US government backs down on online study ban
The announcement was made by U.S. District Court Judge Burroughs during an online hearing in a case brought against the government by Harvard and MIT.
“ This result concerns the transformative power of our collective action“
The government agreed to rescind the July 6 political directive and the FAQ published the next day, as well as revert to the status quo described in the March 9 political directive and its March 13 addendum.
“We are pleased that our institutions and students now have the flexibility to enter a very difficult and uncertain fall semester,” said Sarah Spreitzer, director of the government and public affairs department at the American Council on Education. The news from PIE.
The ICE had previously claimed that having international students studying online in the country posed a threat to national security.
“Continue to allow international students with a valid F-1 or M-1 visa and enrolled in or entering the United States to begin a full-time program of study in a university program conducted online or which may be upgraded to a Distance learning during the semester is the smart and humane thing to do, âsaid American Council on Education president Ted Mitchell.
âThis helps ensure that the United States remains the destination of choice for the world’s most talented students and scholars, with all the benefits it brings. “
Other major international education organizations responded positively to the news, but also urged a cautious response, noting that other barriers to international students coming to the United States remain.
âThis is an extremely important result for international students and colleges. And we are grateful to ICE and DHS for listening, âsaid Miriam Feldblum, executive director of the Alliance of Presidents on Higher Education and Immigration.
âBut, make no mistake, this result is about the transformative power of our collective action and the swift and visible outrage of many, including presidents and chancellors of colleges and universities across the country. The fight is not over yet, âshe continued.
âThreats to immigrants and international students are still looming. We must continue this fight for international students, their ability to come to the United States to learn, study and have the opportunity to work, innovate and contribute to our nation. ”
Some were more critical of the government, with the American Civil Liberties Union saying its ‘anti-immigrant agenda knows no bounds’, while others took to social media to express their views. .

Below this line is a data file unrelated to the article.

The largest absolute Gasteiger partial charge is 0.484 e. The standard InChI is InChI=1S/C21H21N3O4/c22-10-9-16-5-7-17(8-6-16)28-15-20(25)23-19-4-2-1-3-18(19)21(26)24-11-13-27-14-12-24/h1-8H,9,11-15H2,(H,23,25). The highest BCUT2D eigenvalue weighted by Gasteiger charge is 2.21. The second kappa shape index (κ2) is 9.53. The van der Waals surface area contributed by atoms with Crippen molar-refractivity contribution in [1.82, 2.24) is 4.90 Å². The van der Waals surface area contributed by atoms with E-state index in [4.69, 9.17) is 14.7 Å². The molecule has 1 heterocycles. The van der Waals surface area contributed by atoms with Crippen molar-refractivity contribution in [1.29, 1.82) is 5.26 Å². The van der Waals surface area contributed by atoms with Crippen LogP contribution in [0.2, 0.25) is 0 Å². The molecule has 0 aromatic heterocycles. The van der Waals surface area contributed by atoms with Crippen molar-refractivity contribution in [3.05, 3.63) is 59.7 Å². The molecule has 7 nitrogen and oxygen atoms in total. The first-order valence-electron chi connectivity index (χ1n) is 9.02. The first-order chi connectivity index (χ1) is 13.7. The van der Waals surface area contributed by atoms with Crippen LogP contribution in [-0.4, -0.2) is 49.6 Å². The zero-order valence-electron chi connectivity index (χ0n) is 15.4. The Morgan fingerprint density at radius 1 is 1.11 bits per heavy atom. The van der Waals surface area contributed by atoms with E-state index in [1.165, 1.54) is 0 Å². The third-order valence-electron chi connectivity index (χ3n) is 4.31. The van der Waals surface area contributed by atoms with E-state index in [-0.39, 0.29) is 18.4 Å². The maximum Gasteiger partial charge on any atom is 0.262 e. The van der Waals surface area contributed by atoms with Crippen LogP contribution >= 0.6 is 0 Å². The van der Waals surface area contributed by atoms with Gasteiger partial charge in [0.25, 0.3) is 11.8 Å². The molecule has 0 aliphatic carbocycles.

Good news for all American universities, but it’s hard to celebrate. Our international students, who trusted us for their education, did not have to live the distress of this absurdity #StudentBan disorder. https://t.co/kNFkLcg2MY
– Elisa Tomat (@elisatomat) July 14, 2020
âThis victory belongs to those who have said enough. We are grateful to the students and institutions, including Harvard, MIT and so many others who have stood up for their students and classmates – in the courts, on the streets and during policy changes, âsaid Andrea Flores, Deputy Director of Immigration Policy.
âFortunately, this attack on the students is over. But the administration will no doubt continue in its failure to protect the American people by using the pandemic for its hateful agenda of dismantling our immigration system, rather than creating a coordinated response for the future of our nation.
âThese actions continue to do one thing: harm us all. But today we are reminded that victories are possible – our struggle continues. ”
Andrew Ullman, co-founder of University Bridge, said they were “delighted” to learn of the repeal.
It was especially heartwarming to see Americans, business and the US higher education sector unite to fight – and defeat – these particularly cruel proposed policies, âhe added.
Marty Bennett of SMIE Consulting called the decision âa much needed boost for American international educators after three and a half years of decisions by this administration that have continually drained our morale and damaged the reputation of the United States as a welcoming destination for international students â.
“Today we are reminded that victories are possible – our struggle continues”
Two of the main unanswered questions are whether this decision – allowing online education for international students in the United States – would apply to new incoming international students and whether those who complete their studies abroad would still be. eligible for OPT “, he added.
âThe former may be a moot point, as only a fraction of the students who might normally come this fall will be able to get visas on time. In China, for example, the staff of the US Embassy and Consulate are not even allowed to re-enter the country yet, India is also a way to reopen. “
In the latest episode of The PIE Perspectives, PIE reporter Will Nott explored how the international education sector responded to the ICE Directive and its subsequent cancellation: